Operation Mongoose: The US Government’s Ridiculous Plot to Overthrow Fidel Castro

Photo Credit: 1. Pictorial Parade / Getty Images 2. Bettmann / Getty Images
Photo Credit: 1. Pictorial Parade / Getty Images 2. Bettmann / Getty Images

Fidel Castro was one of the most famous figures of the Cold War. He was especially famous in the United States, as officials with the US government were desperate to see him removed from power. President John F. Kennedy spent more time on Cuba than during any other foreign policy problem to occur throughout his time in office. Operation Mongoose was developed to get rid of Castro.

Through this secret mission, the CIA and the Kennedy Administration came up with what can only be described as wacky and outrageous plots to remove Fidel Castro from power – at any cost.

The Bay of Pigs Invasion is a massive failure

Fidel Castro and Nikita Khrushchev standing together with their hands clasped
Fidel Castro and Soviet leader Nikita Khrushchev, 1964. (Photo Credit: Hulton Archive / Stringer / Getty Images)

Before John F. Kennedy was elected president, the Eisenhower Administration and CIA clandestinely explored ways in which Cuban leader Fidel Castro could be undermined and expelled from power. Castro’s Communist policies, his close ties with the Soviet Union and Cuba’s proximity to the US made officials anxious.

Primary documents assert that the CIA explored the notion of assassinating Castro by enlisting the help of the Mafia, before Kennedy came into Office. The Mafia, after all, would have a motive in wanting Castro killed, as he’d disrupted casinos, travel and business interests in Havana. Similarly, the Mafia would give the CIA plausible deniability if an assassination plot was uncovered.

When Kennedy took Office, these clandestine assassination plans were largely discarded. What wasn’t abandoned, however, was the CIA’s planned invasion of Cuba. In March 1960, Dwight D. Eisenhower had ordered the agency to train and arm a force of Cuban exiles for an armed attack. When Kennedy became president the following year, he not only inherited the plan, he decided to move forward with it, despite objections from military advisors.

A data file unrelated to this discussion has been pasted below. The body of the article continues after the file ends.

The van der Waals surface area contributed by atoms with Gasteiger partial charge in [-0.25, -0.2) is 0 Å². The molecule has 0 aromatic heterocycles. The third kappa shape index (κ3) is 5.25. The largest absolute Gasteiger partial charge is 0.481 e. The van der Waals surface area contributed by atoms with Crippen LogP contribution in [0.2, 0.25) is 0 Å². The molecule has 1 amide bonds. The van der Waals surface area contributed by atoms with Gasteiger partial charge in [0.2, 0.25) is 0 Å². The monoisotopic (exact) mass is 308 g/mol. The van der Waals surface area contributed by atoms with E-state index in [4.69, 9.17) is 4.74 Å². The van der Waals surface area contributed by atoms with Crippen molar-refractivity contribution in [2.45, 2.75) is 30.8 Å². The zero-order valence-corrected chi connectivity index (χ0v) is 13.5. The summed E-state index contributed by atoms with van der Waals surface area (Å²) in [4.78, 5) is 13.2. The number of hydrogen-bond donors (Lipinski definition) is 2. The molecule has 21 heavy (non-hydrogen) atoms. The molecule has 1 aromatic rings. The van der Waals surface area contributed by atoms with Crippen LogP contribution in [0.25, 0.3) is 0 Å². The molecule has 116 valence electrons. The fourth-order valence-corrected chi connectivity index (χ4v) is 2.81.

On April 17, 1961, around 1,200 Cuban exiles armed with American weapons and landing craft came ashore at the Bay of Pigs. The idea was that this force would motivate other Cuban citizens to rise up and overthrow Castro and his government. The reality of the situation was, of course, much different. The plan immediately fell apart, as over 100 of the attackers were killed and more than 1,100 captured.

Operation Mongoose

Robert and John F. Kennedy speaking to each other
Robert and John F. Kennedy, 1959. (Photo Credit: CORBIS / Getty Images)

It was in the aftermath of the failed Bay of Pigs Invasion that Operation Mongoose was created. The Kennedy Administration was determined to get Fidel Castro out of power in Cuba, one way or another. Secretary of Defense Robert McNamara recalled himself and Kennedy being “hysterical about Castro at the time of the Bay of Pigs and thereafter.”

In November 1961, a clandestine operation known as Operation Mongoose was officially authorized by President Kennedy. The goal of the operation was to do exactly what the Bay of Pigs Invasion had failed to: remove the Castro regime from Cuba.

President Kennedy, who felt that his military advisors had betrayed him during the Bay of Pigs Invasion, put his brother, Robert, in charge of overseeing the operation, while Gen. Edward Lansdale was tasked with coordinating efforts between the CIA, the Defense Department and the State Department.

During a meeting at the White House in November 1961, Robert Kennedy wrote that his “idea is to stir things up on the island with espionage, sabotage, general disorder, run [and] operated by Cubans themselves.” The goal was that, by October 1962, a revolt would take place, with the Cuban people attempting to overthrow Castro.